As a teen in foster care, I had an internal struggle, asking, Do I really want to be adopted? I didn’t want to betray my mom. But another piece of me was like, Wait, I’m in the system because of a choice she made. When I was 16, I applied for emancipation. I was living with my older brother then, and I was OK, but I wanted to be on my own because it was just becoming too much. The judge was like, You’re doing great. You’re doing well in school, and I don’t see why you wouldn’t be successful.
But navigating the system without the support of an adult is complete chaos. There were times where I had to pull in my independent living workers or my foster families and say, How do I get a copy of my birth certificate? How do I navigate college? I need help. I looked for support from professors and supervisors because I didn’t have a parent I could just call and say, What do I do? How do I respond to this?
Sometimes I’ll see memes on Facebook about calling your mom for every little inconvenience. And I remember the years when I didn’t have that opportunity. I’m grateful I was able to build a strong support system. Most kids in foster care aren’t equipped to do that, or they come from so much trauma that they’re not in a headspace to do that on their own.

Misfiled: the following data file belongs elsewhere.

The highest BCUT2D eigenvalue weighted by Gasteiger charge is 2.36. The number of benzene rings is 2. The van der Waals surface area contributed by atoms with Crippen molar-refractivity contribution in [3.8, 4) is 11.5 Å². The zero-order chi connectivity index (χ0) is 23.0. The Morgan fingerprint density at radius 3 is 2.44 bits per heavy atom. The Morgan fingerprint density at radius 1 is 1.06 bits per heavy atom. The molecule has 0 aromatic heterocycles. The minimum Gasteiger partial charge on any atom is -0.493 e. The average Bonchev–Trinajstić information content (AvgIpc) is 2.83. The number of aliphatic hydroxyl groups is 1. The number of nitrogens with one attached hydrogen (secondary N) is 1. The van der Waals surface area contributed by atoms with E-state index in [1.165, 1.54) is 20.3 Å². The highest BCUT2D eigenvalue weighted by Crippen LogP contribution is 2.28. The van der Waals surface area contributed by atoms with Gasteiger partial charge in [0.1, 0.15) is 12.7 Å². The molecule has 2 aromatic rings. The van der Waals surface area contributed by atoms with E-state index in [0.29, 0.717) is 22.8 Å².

How foster parents can help
Today at 30, I’m a fierce advocate for youth in my community. I work with several youth committees and programs—walking alongside our young people, changing the narrative, and giving them a voice. From the outside, it looks like I’ve accomplished a lot, but there’s more I want and need to do. My purpose in life is to use my experience in foster care, and all the things that came with that, to show youth what it looks like to not be a statistic.
This is where foster families can play a big role for youth and teens. They need caring adults to step in and say, Hey, we got you. We’re not going to leave. It might get rough more times than not, but we’re here, and we’re not leaving. I had that when I aged out of foster care. And even now that I’m an adult, the biggest thing you can do for me is show me you’re not going to leave.
Sometimes you have to go through the rain to get to the sunshine. When I went through foster care, it was hard to understand why this was happening to me. I questioned my faith, and I questioned a lot of things like, Am I supposed to be here? Is this what I’m supposed to be doing? But along the way, every single thing I’ve gone through has showed its head at some point so I could give that experience back and do the work God has for me.